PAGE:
Kinnel: Energy has been another area that's been hit hard. On the positive side, it's really the defensive areas that generally expect to do well, but it doesn't always work that way, but this time it has in that we are seeing utilities have held up the best. Some other defensive, high-quality consumer names have held up really nicely. It's actually kind of fitting, the basic idea, which is, defensive high-quality names that are slower growth, hold up well and the higher-risk names have sold off.
Benz: We often tell investors to hold bond funds to be a stable portion of their portfolio when we have these equity market shocks. Have they been a good place to be? Have bond funds generally delivered for investors during this time frame?
Kinnel: Only sort of. They have been less bad. Most bond funds have lost about 1% over the trailing three months. In a way, diversification does work but not maybe as well as you'd hope. Bond funds seem to be under pressure. We have a growing deficit, talk of inflation, and that's put pressure on the bond market.
Benz: Have there been safer spots to be within the bond fund space? Shorter-term and higher-quality, I would assume, may have held up a little bit better?
Kinnel: Yeah. Shorter-term and higher-quality has held up a little better in general. We are seeing longer bond sell off the most. So, they have done a little bit better, yes.
Benz: You looked through the performance rankings at some funds that have performed especially poorly during this stretch of weak market performance. Oakmark Select was one that you noted had particularly poor performance recently. What's going on there?
Kinnel: The fund is down about 15% over the trailing three months, and the reason is energy. Bill Nygren has been dialing up his exposure there, and unfortunately, so far, the timing has been bad and that's really stung the fund.
Benz: Fidelity Growth Company, probably not surprising to see that it has struggled recently. It tends to be really heavy on technology stocks, right?
Kinnel: Yes, it's made its shareholders a lot of money with tech stocks. But occasionally, you have to give some of that back. The fund has got a lot in FAANGs; it's got a lot in Nvidia. So, it's taken a rough stretch the last three months; it's lost about 16%.
Benz: You also pointed out some funds that have held up pretty well over this period. I was surprised to see Templeton Global Bond on that list, because it's a volatile fund, sometimes does worse other bond funds in periods of turbulence. What's going on there?
Kinnel: Templeton Global Bond is, as you say, much higher risk than most bond funds because they have got a lot of emerging-markets and currency risk involved. But in this case, where they've been very cautious is on duration. The fund actually has a negative duration, meaning, it actually benefits from rising rates. So, that's helped a lot. It's got a lot of emerging-markets exposure as well. That's been kind of a mixed bag, but better than a lot of other areas. It's actually been a nice performer.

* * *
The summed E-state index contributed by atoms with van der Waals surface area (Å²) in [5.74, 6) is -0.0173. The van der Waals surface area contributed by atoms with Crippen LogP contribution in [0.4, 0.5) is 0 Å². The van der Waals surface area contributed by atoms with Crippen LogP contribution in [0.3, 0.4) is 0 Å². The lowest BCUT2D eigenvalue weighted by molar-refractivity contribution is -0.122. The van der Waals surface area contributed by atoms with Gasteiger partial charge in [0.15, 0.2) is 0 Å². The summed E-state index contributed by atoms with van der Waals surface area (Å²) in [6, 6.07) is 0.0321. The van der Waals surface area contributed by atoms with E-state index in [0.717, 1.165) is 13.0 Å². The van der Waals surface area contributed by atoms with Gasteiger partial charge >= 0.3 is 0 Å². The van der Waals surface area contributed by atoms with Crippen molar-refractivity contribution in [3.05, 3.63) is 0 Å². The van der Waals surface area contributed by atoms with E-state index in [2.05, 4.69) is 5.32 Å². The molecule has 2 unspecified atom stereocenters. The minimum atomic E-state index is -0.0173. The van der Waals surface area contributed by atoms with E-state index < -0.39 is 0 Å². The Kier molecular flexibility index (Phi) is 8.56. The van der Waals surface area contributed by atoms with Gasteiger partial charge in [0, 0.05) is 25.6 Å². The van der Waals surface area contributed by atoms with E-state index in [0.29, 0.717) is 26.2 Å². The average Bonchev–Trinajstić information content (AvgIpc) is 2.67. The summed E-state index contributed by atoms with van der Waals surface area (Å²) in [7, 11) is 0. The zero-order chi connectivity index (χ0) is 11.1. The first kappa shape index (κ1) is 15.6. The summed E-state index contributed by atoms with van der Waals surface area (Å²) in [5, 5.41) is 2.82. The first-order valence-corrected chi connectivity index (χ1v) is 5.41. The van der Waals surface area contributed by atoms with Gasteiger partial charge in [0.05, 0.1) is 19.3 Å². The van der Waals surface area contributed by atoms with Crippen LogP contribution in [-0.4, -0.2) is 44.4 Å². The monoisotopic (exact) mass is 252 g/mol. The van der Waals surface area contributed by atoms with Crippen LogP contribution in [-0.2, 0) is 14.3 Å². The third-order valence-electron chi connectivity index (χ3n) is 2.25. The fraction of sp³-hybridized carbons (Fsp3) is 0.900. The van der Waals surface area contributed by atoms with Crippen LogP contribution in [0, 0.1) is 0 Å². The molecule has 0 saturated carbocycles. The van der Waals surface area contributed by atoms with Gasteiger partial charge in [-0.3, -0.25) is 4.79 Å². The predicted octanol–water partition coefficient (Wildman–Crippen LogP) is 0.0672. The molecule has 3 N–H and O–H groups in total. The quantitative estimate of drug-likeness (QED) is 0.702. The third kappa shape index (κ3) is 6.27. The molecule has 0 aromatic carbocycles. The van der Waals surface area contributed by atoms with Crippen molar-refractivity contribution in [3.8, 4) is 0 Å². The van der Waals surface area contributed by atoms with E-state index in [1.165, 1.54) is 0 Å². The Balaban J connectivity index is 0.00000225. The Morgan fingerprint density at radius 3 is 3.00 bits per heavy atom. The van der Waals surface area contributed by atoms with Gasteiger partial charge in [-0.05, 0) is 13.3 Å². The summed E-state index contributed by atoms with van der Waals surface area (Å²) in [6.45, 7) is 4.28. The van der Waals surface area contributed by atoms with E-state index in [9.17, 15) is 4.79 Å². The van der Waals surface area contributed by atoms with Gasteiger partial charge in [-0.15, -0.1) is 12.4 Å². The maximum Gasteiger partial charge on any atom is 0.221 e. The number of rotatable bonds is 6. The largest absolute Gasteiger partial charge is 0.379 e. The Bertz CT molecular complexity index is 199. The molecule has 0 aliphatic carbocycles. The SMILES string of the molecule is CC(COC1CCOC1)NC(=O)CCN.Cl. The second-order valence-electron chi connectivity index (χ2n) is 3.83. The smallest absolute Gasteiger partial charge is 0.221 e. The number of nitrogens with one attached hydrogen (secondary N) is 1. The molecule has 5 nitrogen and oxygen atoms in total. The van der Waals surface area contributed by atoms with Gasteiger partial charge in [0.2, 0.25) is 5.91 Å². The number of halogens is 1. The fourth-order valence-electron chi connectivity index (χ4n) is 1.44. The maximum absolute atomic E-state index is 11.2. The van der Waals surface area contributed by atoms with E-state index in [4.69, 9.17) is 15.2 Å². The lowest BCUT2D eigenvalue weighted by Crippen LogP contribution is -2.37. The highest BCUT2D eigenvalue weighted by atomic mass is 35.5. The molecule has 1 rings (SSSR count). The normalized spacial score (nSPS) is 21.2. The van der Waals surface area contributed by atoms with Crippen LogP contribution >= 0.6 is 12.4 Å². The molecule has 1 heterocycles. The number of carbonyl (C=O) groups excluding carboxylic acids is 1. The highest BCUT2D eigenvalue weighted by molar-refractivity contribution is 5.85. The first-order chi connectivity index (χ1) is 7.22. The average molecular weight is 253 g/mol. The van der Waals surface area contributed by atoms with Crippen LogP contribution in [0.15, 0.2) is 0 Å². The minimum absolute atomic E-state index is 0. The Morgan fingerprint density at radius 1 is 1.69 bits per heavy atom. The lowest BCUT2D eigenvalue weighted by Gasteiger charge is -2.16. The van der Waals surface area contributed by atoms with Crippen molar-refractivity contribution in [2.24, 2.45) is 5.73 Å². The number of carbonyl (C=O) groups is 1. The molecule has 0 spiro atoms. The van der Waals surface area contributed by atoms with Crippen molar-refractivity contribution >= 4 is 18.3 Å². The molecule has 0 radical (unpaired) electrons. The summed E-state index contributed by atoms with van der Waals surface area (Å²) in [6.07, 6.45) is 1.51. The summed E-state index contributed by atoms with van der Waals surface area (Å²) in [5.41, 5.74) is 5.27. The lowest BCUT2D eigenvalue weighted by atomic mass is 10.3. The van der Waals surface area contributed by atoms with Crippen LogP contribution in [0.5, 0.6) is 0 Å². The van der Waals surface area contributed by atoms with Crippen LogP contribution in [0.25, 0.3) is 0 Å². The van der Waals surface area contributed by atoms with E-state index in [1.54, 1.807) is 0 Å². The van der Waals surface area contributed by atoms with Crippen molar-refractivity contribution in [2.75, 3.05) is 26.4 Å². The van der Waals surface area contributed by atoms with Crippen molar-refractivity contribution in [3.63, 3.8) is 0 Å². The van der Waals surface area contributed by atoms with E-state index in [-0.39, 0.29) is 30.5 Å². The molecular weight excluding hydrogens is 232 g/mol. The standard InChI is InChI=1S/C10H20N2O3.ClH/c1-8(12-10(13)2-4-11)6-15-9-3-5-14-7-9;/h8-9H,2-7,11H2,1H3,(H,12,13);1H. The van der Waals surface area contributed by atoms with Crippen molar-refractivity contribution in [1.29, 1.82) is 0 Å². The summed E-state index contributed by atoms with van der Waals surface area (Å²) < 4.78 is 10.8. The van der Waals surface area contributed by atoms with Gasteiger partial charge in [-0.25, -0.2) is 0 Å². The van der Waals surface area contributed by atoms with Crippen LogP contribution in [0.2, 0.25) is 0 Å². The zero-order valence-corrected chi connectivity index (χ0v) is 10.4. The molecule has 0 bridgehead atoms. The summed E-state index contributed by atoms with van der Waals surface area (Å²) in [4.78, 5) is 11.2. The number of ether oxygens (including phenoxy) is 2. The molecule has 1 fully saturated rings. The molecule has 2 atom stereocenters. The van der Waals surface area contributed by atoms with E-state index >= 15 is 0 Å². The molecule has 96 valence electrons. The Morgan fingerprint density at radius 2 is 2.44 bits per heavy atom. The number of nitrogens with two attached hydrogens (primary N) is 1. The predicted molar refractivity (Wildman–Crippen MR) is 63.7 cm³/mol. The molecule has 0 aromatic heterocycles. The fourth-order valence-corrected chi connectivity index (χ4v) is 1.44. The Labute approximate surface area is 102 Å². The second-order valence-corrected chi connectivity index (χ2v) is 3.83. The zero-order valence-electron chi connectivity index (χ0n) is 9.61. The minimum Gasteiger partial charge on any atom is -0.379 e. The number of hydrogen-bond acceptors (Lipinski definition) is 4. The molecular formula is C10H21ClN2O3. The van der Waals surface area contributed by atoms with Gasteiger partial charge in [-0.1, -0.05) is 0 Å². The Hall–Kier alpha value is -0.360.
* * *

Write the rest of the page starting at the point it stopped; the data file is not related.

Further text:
Benz: On the equity side, quality has held up well. So, I guess, it's not surprising that you'd see a fund like Yacktman do relatively well during this time frame.
Kinnel: That's right. Yacktman has an emphasis on quality companies like Procter & Gamble, and those names have really held up well. It also has a big cash stake and, of course, cash does well in a bear market. It's nice to see Yacktman having a rebound. It's another of those funds that's had a rough go of it for a while, but again, we understand the reasons, and this is sort of a proof of concept to see it looking good in a down market.
Benz: Any other funds that kind of stand out to you in terms of having delivered strong performance during this rough stretch?
Kinnel: Merger Fund is a fund that's up about 2.5% over the three months. It's one you kind of expect because it's doing merger arbitrage, it's strategy that is designed to not move with the markets because they are essentially long the acquisition target and short the acquirer. It's really what you'd expect. But it's nice to see it delivering. These kinds of market-neutral type funds have not had much of a chance to deliver in this very strong bull market. So, it's nice to see Merger Fund have its day in the sunshine.
Benz: Useful recap, Russ. Thank you so much for being here to share your insights.
Kinnel: You're welcome.
Benz: Thanks for watching. I'm Christine Benz for Morningstar.com.